Tuesday, March 31, 2015

Collect for Tuesday in Holy Week

O God, by the passion of your beloved Son you made an instrument of shameful death to be for us the means of life: Grant us so to glory in the cross of Christ, that we may gladly suffer shame and loss for the sake of your Son our Savior Jesus Christ; who lives and reigns with you and the Holy Spirit, one God, for ever and ever. Amen.

                                  -from The Book of Common Prayer.

Monday, March 30, 2015

Collect for Monday in Holy Week

Almighty God, whose most dear Son went not up to joy but first he suffered pain, and entered not into glory before he was crucified: Mercifully grant that we, walking in the way of the cross, may find it none other than the way of life and peace; through Jesus Christ our Lord, who lives and reigns with you and the Holy Spirit, one God, for ever and ever. Amen.

                                                           -from The Book of Common Prayer.

Sunday, March 29, 2015

Knitted Finished Objects: a pair of gloves, a scarf, and the Rocio cardigan

Here are some pictures of some items I finished knitting - some recently, some less recently, but hey! I finally took pictures. :D

First, my Rocio cardigan, which is now my mother's Rocio cardigan, because I was a lazy knitter and did not swatch:
But it fits her perfectly and I'm so pleased with it:

I love, love, love the leaf lace on the back. This is such a gorgeous pattern.  I might need to make it again for me (swatching this time, of course!).

Then, my dad's Christmas gloves, which I finished ages ago, but didn't get pictures of till now:
I feel so accomplished: my first pair of gloves with actual fingers!


And, finally, a scarf that Lucy requested me to make. It is much of a pinkness:

Saturday, March 28, 2015

Weekly Links: a bit of good reading & watching for your weekend

"Dear Nate: Sinners Happy to Sin Welcome to Dinner, Not Welcome to Communion":

You justly point out, however, that Jesus had fellowship with sinners over dinner. Many of these sinners were “in their sin” and happy at the time of the dinner. Am I missing some act of charity by disfellowshipping Christians who make a virtue of their vice?

"Two Households: Love by the 'Numbers in Romeo and Juliet'": I already liked the play (though not the two protagonists), but this essay made me appreciate it even more.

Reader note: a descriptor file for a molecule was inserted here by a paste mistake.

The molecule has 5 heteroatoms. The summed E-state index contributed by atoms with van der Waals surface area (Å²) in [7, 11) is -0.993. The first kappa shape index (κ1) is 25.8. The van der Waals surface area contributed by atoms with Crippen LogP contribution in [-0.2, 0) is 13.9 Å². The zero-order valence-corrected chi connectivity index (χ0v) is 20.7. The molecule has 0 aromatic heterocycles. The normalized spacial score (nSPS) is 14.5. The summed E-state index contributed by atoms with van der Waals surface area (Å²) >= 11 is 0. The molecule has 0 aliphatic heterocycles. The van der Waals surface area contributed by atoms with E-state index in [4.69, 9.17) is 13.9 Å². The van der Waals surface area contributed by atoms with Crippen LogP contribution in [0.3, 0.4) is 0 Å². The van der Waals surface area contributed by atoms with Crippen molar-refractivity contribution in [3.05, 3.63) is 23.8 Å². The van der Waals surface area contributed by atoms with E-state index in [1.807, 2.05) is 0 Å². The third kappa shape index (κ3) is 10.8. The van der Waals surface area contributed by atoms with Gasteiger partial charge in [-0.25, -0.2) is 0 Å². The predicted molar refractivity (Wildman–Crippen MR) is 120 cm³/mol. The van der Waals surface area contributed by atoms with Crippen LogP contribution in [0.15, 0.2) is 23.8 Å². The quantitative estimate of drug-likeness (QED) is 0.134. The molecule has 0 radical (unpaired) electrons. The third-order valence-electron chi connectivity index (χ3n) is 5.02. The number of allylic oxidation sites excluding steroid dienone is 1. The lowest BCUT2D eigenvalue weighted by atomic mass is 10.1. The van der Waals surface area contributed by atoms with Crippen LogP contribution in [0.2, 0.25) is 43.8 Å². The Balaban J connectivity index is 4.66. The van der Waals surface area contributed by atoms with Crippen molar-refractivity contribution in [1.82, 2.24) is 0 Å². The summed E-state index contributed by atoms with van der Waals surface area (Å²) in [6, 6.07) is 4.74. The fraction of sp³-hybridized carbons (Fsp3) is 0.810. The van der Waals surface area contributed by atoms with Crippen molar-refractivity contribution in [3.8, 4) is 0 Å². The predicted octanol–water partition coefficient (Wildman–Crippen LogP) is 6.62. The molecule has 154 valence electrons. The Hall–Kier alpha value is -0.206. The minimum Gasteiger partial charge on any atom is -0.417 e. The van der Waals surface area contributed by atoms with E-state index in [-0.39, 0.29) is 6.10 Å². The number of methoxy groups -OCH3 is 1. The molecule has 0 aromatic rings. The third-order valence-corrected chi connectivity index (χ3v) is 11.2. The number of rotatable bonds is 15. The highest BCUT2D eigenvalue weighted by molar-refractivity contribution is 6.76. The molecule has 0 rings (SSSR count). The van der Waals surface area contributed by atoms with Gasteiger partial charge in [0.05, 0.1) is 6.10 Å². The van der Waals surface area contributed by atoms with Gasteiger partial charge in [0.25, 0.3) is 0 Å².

Finally, some fascinating stuff about internet porn and the brain:

Thursday, March 26, 2015

Biola University CCCA Lent Project: Simon of Cyrene

I'm honored today to contribute to Biola's "Lent Project":

And then, we are told in the gospel of Luke, Simon of Cyrene is forced to carry the cross for Jesus. This is different than the depiction in the video, where Simon steps forward—where Simon volunteers to walk beside Jesus. 
Scripture tells us something different: this burden was forced upon Simon. 
Sometimes—often—perhaps even almost always—we do not choose to walk in the way of pain. The Lord Jesus may embrace pain because of love, but we are not as brave as our Savior. 
And despite this, He lets us join Him.

You can read the rest of it here, at Biola's site. 
Peace of Christ to you, 
Jessica Snell

Tuesday, March 24, 2015

Lent: a season of less

photo credit: Betsy Barber
In giving ourselves to a season of less, we learn that our personal comforts have little to do with the love of Christ. We, like most of God's creatures, are seasonal and should know that some seasons are harsher than others. There are different lessons to be learned, different habits to be employed in winter than in summer. This is as true in our spiritual lives as it is in our gardens or the forest.
                                  -Cate MacDonald, "Lent", Let Us Keep the Feast.




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Saturday, March 21, 2015

Weekly Links: new blogs, saying "yes" to Lent, and more!

To start, this week I found two wonderful new blogs. The first, Liturgy of Life, is written by a fellow Anglican and lover of the church year. Check it out here.

The second, Pass the Salt Shaker, is a discussion of singleness and marriage in the church, written by a group of great folks, including at least one of the contributors to Mere Fidelity (one of my favorite podcasts). Check out the new blog here.


Now, on to our regular weekend collection of articles:

"Holy Week Meyers-Briggs": This is just hilarious and awesome.

"Giving Up 'Yes' for Lent":
I don’t want to second-guess my last few years nor frame these amazing opportunities in pessimistic terms. But I do want to consider whether it is always courageous to say "yes." 
"Where Demons Fear to Tread: Angels and the Atonement":
As it turns out, the theologians and artists of the church over the centuries have reflected on this question with surprising results, coming up with several ways that the work of Christ had a significant bearing on the unfallen angels.

"Learning From Bodies":
Ability is not what makes death significant. At birth this baby had capacities below that of a healthy fetus at ten weeks. Holding his body, living and then dead, proves to me that it doesn’t matter how early the human heart beats, how early it is possible to feel pain, or when the senses develop. No ability or strength confers human status—not being viable or sentient or undamaged or wanted. Being of human descent is enough; you cannot earn or forfeit your humanity. If this baby’s death does not matter, no death matters.
"Joseph: the faithful carpenter":
Mary is rightly credited as setting the ultimate example of how Christians should respond to God's calling. But likewise, I think that Joseph is exemplar in demonstrating how God (Father, Son, and Holy Spirit) loves us, his sinful people. As a husband, father, and erstwhile woodworker, I can find no greater earthly example to follow.


And finally, to listen to, The City's podcast this week on "Non-Christian Books" was full of good stuff.


Have a great weekend!